In a lifetime of devoted service to the nation, the Queen has attended tens of thousands of hugely emotional events, and her remarkable stoicism in the face of high passion has often been remarked on.
Sometimes, Her Majesty’s insistence on maintaining a dignified front at even the most strained of moments—such as the death of Princess Diana—has been incorrectly interpreted as revealing a certain coldness in her character.
Those who know her well speak of a warm and emotionally connected woman.
In public, however, she simply believes it is important to comport herself with a stately bearing at all times—and this generally means no public displays of emotion. She doesn’t really even do smiles, because then if she didn’t smile at her next engagement what would people think?
Today, however, for an instant, the regal façade of duty and reserve cracked. At the unveiling of a memorial to soldiers killed in service, a single tear was distinctly observed to roll down the royal cheek, before being hastily brushed away by a gloved finger.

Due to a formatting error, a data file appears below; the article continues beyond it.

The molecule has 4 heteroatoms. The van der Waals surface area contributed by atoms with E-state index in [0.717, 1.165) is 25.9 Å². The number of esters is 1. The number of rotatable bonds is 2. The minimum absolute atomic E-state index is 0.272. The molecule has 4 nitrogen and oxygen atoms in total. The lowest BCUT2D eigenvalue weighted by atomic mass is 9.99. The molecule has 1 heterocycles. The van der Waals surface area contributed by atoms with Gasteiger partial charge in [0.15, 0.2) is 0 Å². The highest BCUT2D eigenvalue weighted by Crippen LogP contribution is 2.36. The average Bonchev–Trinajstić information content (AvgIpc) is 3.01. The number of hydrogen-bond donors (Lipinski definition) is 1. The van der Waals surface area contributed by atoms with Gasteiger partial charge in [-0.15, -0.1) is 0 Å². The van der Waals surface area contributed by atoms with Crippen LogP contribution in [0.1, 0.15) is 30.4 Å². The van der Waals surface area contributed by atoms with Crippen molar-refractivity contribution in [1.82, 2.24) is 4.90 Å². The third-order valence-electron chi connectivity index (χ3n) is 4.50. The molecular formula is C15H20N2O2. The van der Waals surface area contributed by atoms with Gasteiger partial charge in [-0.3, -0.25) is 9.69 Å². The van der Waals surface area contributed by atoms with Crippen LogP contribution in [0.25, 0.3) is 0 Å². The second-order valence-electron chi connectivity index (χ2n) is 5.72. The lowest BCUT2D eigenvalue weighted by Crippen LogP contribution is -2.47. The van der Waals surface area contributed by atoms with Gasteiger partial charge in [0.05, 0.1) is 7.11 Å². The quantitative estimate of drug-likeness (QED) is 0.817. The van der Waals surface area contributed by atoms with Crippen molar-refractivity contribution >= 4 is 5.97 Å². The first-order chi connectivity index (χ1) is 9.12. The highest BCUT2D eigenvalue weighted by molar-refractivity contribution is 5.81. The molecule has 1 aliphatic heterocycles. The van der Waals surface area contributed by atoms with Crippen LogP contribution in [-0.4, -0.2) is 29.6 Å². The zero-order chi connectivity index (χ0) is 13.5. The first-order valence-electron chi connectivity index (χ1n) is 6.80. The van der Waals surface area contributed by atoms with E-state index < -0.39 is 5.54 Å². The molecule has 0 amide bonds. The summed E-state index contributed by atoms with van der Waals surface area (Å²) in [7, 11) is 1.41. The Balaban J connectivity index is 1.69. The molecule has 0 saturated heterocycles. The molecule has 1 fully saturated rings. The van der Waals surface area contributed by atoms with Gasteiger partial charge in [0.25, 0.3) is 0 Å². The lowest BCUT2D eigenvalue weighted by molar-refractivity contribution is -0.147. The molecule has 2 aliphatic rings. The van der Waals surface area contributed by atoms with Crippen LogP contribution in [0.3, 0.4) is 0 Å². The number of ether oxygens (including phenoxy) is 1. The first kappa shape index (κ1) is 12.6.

The rare display of royal emotion came as the monarch joined wounded veterans and serving personnel from the Duke of Lancaster’s Regiment for a moving ceremony in the spring sunshine at the National Memorial Arboretum in Staffordshire.
The names of 32 men from the regiment who have died since its formation 10 years ago are inscribed on the monument.
The Telegraph reports that the tear was observed to make its way down her cheek just after the Queen had laid a wreath bearing the message: “In memory of the glorious dead. Elizabeth R.”
There has long been a popular myth that the Queen has only ever shed tears in public once (before today)—when, in 1997, she said farewell to the royal yacht, Britannia, after the newly elected Labour government refused to sanction paying for a replacement.
She did cry visibly on that occasion, and that has been unfairly used to paint her as someone who cared more about a boat than she does about her family because she failed to emote adequately at the funerals of family members, including that of her mother and her sister Margaret.
In fact, she has, despite her best efforts to maintain a stiff upper lip, wept in public several times during her reign, mostly at war memorial services.
As a young woman growing up during the Second World War, Elizabeth is known to take profoundly seriously her responsibilities as titular head of the armed forces.
Maybe, as she enters her 91st year, the Queen is allowing more of her personality to come through in public.